Douglas County has collected $12.7 million more in property taxes at the beginning of the new year compared to January 2020, the tax commissioner said Monday morning.
Greg Baker said his office is at a 95.2% collection rate on property taxes. Baker, who just started his second term as the county’s tax commissioner, said his office has collected $57.6 million in property taxes so far. Tax bills were due Nov. 15, 2020.
This time last year, the county had collected $44.9 million in property taxes, according to Baker.
Baker acknowledged that at least part of the reason for the jump in revenue was as a result of the 27.8% property tax rate hike the Board of Commissioners passed back in August.
“Our goal is to hit 98% for the year,” Baker said. “This is huge because most people didn’t think we could get to this point. We are ahead of the game right now.”
Because of the ongoing coronavirus pandemic that has left many people unemployed, county officials were a little worried about the collection rate as many people have struggled.
Baker said his office has been working non-stop collecting taxes, which is the county’s biggest revenue source.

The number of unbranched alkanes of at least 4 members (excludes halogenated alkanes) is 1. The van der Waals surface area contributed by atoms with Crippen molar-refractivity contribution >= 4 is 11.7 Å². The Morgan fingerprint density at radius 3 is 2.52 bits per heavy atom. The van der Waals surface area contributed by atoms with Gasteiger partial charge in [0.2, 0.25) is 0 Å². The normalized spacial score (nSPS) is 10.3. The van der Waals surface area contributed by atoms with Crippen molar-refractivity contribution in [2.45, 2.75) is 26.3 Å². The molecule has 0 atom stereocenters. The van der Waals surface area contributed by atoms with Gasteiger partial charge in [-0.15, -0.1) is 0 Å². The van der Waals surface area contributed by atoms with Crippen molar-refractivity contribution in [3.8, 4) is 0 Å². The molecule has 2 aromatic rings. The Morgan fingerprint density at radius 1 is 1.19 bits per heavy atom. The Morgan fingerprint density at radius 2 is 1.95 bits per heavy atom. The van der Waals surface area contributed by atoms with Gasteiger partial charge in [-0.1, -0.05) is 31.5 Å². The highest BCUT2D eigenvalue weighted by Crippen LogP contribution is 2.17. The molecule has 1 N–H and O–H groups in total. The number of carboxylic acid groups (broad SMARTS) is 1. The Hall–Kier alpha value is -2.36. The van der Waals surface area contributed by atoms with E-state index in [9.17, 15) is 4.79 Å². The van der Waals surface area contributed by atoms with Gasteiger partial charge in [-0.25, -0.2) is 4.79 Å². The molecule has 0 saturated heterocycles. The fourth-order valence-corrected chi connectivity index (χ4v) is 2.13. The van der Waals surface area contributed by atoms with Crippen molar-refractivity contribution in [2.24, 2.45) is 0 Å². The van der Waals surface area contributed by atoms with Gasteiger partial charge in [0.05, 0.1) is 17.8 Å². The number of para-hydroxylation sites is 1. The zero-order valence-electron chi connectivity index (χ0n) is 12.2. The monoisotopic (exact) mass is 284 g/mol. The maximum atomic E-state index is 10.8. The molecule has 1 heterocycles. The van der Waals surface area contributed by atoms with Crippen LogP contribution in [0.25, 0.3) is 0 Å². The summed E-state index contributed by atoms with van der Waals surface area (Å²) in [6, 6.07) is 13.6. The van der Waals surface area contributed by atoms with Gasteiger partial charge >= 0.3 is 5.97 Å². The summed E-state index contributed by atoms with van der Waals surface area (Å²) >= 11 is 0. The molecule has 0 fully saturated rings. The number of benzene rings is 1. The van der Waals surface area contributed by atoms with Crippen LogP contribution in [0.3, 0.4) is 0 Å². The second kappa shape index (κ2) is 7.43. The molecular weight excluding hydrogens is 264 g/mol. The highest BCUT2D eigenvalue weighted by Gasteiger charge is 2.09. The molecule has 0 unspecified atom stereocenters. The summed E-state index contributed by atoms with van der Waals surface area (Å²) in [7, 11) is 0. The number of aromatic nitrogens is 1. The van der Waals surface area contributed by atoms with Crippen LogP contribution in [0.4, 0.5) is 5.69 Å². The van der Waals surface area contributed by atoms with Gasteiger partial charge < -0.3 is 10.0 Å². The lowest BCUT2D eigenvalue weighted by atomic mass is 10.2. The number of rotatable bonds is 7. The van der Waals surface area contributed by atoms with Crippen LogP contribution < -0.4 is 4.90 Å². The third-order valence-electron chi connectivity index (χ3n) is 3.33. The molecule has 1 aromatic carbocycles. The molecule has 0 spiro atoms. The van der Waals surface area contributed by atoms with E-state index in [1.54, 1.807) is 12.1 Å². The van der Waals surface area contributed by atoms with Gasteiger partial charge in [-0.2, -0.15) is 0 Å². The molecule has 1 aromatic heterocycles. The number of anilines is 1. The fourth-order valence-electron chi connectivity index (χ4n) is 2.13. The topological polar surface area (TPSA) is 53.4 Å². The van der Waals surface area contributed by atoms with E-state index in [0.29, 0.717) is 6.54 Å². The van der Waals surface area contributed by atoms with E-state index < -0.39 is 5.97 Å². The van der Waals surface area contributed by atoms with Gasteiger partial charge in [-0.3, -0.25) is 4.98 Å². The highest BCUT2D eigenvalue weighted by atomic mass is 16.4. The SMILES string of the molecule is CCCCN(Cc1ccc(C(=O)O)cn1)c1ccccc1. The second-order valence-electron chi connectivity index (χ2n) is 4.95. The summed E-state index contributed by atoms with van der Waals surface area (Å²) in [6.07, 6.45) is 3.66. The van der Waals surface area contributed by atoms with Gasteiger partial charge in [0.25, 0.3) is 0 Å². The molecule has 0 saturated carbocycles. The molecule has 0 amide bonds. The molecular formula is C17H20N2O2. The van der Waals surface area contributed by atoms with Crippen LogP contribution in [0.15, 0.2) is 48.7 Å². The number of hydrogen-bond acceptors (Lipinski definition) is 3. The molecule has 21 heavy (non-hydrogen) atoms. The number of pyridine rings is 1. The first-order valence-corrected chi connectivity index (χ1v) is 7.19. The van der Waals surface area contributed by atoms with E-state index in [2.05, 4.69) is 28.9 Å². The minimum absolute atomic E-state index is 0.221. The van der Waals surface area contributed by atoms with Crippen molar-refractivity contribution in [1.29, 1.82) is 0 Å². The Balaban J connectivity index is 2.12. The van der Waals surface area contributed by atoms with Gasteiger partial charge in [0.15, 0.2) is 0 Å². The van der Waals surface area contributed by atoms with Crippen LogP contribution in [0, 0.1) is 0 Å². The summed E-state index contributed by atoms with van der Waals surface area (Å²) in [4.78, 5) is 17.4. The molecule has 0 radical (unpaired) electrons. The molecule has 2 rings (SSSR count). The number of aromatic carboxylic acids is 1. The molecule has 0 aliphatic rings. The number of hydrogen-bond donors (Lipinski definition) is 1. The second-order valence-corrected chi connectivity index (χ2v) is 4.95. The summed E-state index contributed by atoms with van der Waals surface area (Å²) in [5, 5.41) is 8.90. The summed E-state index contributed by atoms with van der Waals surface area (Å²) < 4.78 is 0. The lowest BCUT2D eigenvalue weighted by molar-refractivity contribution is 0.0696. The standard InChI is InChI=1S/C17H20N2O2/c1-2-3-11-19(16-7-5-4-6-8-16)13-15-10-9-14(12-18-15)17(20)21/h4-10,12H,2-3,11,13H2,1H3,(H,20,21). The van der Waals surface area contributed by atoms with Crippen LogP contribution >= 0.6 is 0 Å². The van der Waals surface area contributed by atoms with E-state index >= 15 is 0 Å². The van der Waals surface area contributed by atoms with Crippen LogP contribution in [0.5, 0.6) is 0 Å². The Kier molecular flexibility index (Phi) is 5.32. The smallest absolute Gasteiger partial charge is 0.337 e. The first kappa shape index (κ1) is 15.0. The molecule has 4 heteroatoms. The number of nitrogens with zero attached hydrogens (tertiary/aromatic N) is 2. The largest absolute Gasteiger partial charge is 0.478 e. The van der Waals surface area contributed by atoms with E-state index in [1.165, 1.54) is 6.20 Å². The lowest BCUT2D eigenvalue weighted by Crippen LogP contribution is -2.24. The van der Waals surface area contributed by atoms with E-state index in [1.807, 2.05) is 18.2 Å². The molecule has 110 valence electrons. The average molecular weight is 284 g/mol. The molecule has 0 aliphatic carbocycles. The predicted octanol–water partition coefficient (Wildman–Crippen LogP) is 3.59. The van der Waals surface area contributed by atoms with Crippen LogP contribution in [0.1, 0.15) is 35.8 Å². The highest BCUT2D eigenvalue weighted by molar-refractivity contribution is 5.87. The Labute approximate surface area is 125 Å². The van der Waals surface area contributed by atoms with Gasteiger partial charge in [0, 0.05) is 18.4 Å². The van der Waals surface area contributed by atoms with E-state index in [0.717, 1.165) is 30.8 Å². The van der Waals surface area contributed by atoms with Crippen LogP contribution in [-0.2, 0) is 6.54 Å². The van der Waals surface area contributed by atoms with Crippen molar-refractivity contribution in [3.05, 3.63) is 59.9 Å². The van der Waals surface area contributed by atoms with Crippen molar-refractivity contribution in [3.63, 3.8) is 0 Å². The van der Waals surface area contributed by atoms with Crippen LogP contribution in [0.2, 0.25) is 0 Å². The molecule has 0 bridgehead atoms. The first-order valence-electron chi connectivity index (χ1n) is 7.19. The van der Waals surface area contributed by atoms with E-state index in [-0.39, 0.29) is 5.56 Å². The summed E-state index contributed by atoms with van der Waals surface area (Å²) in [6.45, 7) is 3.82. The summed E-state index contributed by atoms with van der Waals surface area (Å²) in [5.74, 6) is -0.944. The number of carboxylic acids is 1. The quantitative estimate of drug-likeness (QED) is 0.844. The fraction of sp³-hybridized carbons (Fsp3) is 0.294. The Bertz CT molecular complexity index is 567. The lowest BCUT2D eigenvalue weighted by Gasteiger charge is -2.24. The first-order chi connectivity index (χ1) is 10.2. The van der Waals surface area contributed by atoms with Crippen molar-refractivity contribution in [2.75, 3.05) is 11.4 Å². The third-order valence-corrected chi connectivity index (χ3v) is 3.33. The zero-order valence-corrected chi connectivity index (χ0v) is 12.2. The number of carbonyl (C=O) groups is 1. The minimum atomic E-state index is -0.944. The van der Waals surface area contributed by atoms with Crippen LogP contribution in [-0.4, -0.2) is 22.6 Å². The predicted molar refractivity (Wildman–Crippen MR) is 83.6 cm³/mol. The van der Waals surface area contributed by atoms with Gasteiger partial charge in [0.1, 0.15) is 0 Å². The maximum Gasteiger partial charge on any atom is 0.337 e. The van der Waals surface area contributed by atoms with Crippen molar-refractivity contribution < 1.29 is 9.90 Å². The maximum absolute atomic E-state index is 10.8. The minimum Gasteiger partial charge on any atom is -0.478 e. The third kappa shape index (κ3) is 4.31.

“There is a lot that rests on our shoulders at the tax office,” Baker said. “My people understand that and they have really worked hard. Overall, the people in this county do a good job of paying their taxes.”
Because of the economic situation, Baker said his office has been working with property owners.
“Some people have paid a little here, and have made some arrangements,” Baker said.
Last month, the BOC passed a $98.7 million 2021 budget by a 3-2 vote that was based on a collection rate of 94%.
State lawmakers opened their General Assembly on Monday also with good news.
State tax collections rose by 7.7% last month compared to December of 2019, the Georgia Department of Revenue reported last week.
The strong December capped off a better than expected revenue outlook for the first half of fiscal year 2021.
State tax receipts for the first six months of the fiscal year were up 6.1% over the first half of fiscal 2020, despite the impact of the coronavirus pandemic on Georgia businesses and workers, according statistics released by the state.
Amid the strong state collection rate, lawmakers will look to build back the state’s rainy day fund, which it dipped into last year to makeup for shortfalls in the economy because of the pandemic.